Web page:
Malpractice at the Front Desk

By Alex Stein

Georgia’s Court of Appeals recently categorized a clinic’s front-desk person’s failure to communicate a patient’s complaints to the doctors as ordinary negligence rather than medical malpractice. Wong v. Chappell, 773 S.E.2d 496 (Ga.App. 2015).

This categorization has four important implications:

First, it allows an aggrieved patient to file her suit and proceed to trial without obtaining expert testimony and a preliminary affidavit (or certificate of merit) from a qualified physician.

Second, it frees plaintiffs from the stringent limitations and repose rules that apply in medical malpractice actions.

Third, it exempts an aggrieved patient’s suit from statutory caps for medical-malpractice damages and allows the patient to recover full jury-assessed compensation for her injuries.

Fourth and equally important, it entitles the plaintiff to a broad jury instruction that speaks about ordinary negligence, as opposed to an extremely narrow definition of “medical malpractice” (see Alex Stein, Toward a Theory of Medical Malpractice, 97 Iowa L. Rev. 1201, 1209-10 (2012)).

In the case at bar, an unlicensed medical assistant employed by the defendants’ clinic had a phone conversation with a patient after answering her call. During that conversation, the patient told the assistant that “she was experiencing pain radiating from her flank and back, bleeding, and changes in her bowel movement.” The assistant estimated that the patient was having a urinary tract infection and inquired about the typical symptoms. Remarkably, the assistant “did not talk to any doctor, nurse practitioner, or physician’s assistant about the back and flank pain or the bleeding because she did not think [that the patient’s] complaints were sufficiently serious.” The patient consequently was denied the medical attention she needed and developed a life-threatening complication, from which she died.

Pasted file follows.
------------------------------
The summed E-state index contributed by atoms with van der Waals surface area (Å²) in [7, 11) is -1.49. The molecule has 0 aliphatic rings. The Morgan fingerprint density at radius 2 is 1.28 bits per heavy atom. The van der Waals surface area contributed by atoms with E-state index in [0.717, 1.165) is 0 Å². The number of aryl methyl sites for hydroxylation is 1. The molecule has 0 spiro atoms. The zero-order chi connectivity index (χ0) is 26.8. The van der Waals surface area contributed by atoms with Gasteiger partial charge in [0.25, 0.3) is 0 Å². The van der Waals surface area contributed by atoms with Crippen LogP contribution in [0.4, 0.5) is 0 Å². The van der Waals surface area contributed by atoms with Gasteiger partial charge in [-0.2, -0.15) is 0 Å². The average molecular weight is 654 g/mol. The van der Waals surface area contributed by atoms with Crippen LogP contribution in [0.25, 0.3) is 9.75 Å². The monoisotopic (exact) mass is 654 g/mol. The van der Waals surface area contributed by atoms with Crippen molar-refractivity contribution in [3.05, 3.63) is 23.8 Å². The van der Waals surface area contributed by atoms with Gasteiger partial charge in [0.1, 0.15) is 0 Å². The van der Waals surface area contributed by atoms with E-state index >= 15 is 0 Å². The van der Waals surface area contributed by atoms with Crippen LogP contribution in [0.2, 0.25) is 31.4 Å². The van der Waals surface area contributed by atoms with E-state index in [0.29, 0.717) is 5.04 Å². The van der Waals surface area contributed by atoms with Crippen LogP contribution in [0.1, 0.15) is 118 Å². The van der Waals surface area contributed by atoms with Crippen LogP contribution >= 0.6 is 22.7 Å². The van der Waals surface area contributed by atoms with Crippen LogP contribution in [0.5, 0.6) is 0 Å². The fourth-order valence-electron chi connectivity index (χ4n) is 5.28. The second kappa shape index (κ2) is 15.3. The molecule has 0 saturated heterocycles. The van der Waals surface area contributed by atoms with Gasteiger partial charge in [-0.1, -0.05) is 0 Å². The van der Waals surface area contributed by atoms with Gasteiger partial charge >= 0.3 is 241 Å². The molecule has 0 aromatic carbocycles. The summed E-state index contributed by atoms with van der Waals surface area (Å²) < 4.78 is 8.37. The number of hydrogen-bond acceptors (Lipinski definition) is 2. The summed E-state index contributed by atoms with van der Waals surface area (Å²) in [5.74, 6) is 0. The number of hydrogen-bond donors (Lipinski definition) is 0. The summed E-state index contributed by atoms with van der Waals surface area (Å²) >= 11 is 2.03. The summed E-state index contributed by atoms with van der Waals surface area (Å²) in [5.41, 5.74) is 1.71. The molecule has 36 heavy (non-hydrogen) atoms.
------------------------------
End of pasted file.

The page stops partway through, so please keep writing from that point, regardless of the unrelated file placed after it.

The Court of Appeals ruled that the plaintiff’s complaint sounded in ordinary negligence, rather than medical malpractice, and that the jurors that decided the case should have been instructed accordingly.

Importantly, the Court also decided that the plaintiff could sue the clinic and the assistant for statutory violation. By acting as she did, the assistant violated Georgia’s statute (OCGA § 43–34–22) that prohibits the practice of medicine without a license. The Court held in this connection that the statute’s violation amounted to negligence per se.

This decision is unquestionably correct. Special rules that protect physicians and other healthcare providers against unmeritorious suits (characterized as “narrow entries” into medical malpractice liability: see Stein, id., at 1208-16) should not benefit administrative front-desk personnel and unlicensed assistants. Moreover, clinics, hospitals and doctors need to have a strong incentive to train their administrative stuff properly and prevent communication failures that compromise patients’ treatment.

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